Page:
Digging Beyond User Preferences (Mental Models)
In my research, writing, and consulting work over the past decade, I have focused on a single concept (satisfaction) and what it means to people in the roles of customers, users, and learners. I began by exploring the relative value of concepts we collectively call “individual differences” and individually represent by concepts such as prior knowledge, preferences, and motivation.
Digging into what people expect, want, and even require of the products and services we provide, I see increasing value for the need to understand the way they see the world in terms of their experience with providers, whether that be with a business relationship as customers or from inside the products and services as users, learners, and other roles. As we carry about with us a world view in our minds, the mental representations we make of our experience in these roles is of vital concern to anyone who is conducting customer, user, or learner research to determine the nature of their individual experience.
One of the most potent and revealing of these mental representations is a “systems” view we call a “mental model.” It represents the totality of our experience in such a way that we can envision ourselves in it with almost the same clarity as if we were present in our customer, user, and/or learner activities. To test your mental model, close your eyes and count all the windows in your house or apartment. That type of visualization is actually a “running” of your mental model of where you live. You also have mental models for your customer experience.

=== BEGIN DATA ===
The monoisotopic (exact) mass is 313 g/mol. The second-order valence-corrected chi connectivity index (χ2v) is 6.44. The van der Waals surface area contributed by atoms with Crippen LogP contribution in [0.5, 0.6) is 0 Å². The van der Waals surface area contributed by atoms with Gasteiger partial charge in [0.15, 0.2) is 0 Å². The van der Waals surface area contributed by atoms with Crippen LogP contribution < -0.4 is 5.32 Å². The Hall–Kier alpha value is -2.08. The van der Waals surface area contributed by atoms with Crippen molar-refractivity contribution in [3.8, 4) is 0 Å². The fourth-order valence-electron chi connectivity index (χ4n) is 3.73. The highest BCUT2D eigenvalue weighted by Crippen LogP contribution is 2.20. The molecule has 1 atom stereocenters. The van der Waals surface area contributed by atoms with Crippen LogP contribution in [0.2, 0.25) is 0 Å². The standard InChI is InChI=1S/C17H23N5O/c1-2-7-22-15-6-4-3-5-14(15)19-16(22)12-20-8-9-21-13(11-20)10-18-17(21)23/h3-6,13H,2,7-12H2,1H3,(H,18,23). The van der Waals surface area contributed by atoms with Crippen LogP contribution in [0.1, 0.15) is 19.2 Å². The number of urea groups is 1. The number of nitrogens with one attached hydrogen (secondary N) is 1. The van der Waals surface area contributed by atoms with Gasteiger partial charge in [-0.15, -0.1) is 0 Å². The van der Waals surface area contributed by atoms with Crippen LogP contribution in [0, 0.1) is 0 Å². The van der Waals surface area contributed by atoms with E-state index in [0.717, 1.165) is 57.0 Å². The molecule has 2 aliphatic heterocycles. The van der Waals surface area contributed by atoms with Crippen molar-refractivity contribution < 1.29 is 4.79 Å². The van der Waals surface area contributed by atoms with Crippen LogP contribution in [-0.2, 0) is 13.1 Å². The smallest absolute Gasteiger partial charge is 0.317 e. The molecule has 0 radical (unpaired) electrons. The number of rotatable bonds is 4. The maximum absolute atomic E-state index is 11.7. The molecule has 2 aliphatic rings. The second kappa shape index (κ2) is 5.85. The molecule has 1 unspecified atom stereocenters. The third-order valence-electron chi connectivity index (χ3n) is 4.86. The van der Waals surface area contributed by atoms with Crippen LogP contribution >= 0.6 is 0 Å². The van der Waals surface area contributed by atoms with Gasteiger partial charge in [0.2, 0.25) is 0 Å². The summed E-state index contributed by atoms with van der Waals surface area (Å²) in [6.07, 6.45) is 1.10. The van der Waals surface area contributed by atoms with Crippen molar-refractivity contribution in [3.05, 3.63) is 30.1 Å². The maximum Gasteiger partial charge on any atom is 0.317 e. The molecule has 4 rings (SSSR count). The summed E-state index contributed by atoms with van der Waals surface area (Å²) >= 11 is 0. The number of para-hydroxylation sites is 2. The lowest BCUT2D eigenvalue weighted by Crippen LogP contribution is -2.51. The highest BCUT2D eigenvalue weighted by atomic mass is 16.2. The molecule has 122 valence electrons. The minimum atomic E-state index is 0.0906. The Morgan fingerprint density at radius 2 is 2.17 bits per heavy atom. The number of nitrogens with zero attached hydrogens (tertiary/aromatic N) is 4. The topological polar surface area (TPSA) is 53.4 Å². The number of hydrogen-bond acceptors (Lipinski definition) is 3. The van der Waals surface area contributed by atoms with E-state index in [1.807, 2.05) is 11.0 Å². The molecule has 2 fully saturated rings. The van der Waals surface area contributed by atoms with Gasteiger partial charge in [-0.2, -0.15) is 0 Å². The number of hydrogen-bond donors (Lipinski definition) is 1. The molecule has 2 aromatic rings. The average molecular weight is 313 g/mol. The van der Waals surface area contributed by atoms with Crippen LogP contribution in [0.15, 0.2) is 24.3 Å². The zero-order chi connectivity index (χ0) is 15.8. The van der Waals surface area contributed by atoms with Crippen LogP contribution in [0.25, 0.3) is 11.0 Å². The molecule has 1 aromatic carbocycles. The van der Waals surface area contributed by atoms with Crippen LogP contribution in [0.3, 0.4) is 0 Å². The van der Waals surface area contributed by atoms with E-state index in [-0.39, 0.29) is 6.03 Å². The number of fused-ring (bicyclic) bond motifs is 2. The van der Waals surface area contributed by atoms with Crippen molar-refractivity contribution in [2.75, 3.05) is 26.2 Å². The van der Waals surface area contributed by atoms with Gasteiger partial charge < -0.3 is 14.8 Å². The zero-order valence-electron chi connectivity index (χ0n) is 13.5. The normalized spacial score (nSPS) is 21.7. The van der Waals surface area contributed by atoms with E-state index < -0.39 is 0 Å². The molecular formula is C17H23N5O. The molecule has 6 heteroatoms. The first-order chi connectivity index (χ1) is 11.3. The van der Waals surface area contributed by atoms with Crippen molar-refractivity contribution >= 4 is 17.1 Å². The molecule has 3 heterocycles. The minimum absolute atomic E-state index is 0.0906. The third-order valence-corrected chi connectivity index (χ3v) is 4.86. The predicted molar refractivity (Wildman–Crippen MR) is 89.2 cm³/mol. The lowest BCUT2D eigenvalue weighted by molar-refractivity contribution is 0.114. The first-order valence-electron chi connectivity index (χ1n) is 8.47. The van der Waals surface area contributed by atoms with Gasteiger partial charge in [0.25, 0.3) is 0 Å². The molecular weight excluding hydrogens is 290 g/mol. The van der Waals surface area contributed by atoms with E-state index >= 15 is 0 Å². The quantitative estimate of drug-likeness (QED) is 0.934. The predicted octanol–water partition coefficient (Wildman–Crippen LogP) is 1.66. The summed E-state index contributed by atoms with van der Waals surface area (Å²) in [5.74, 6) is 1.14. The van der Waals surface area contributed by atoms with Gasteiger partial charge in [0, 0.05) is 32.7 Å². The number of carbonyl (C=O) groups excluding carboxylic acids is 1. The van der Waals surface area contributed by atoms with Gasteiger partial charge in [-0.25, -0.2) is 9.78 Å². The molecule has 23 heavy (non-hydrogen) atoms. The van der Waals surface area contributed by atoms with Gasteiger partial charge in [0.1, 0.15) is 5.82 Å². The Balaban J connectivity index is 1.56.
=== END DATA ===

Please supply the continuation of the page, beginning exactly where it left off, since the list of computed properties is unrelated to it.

Tapping into someone’s mental model of their experience seems like an ideal way to gather more robust and potentially useful data to drive our management or at least support of their positive experience. Unfortunately, this individual perspective is not examined as much or as deeply as it should be done and I believe that the customer experience cannot be managed as well if our customers’ mental models are not understood and addressed.
With this challenge in mind, I invite you to explore this video of a presentation by a researcher describing her observations and findings about the importance of customer/user mental models in the early stages of CEM design.
I welcome your comments in reply not only about concepts introduced in this video, but also your suggestions for how we might discover and apply understanding of people’s mental models to improve their experience.
Notes on using video: It is a long, but interesting presentation at a Google seminar (1:03). If you are short on time, cut to the chase by dragging the time-elapsed slider under the video frame to the 25:47 point for her description of mental models and user interviewing, and at 39:39 for her data visualization of user mental models based on user data.
To play the video, click on the play arrow in the center of the video frame below (or the play button below the video frame). You can expand the video frame to full screen by clicking on the expand icon on the lower right and also click on the speaker icon and use the audio slider to set your speaker volume to hear the audio.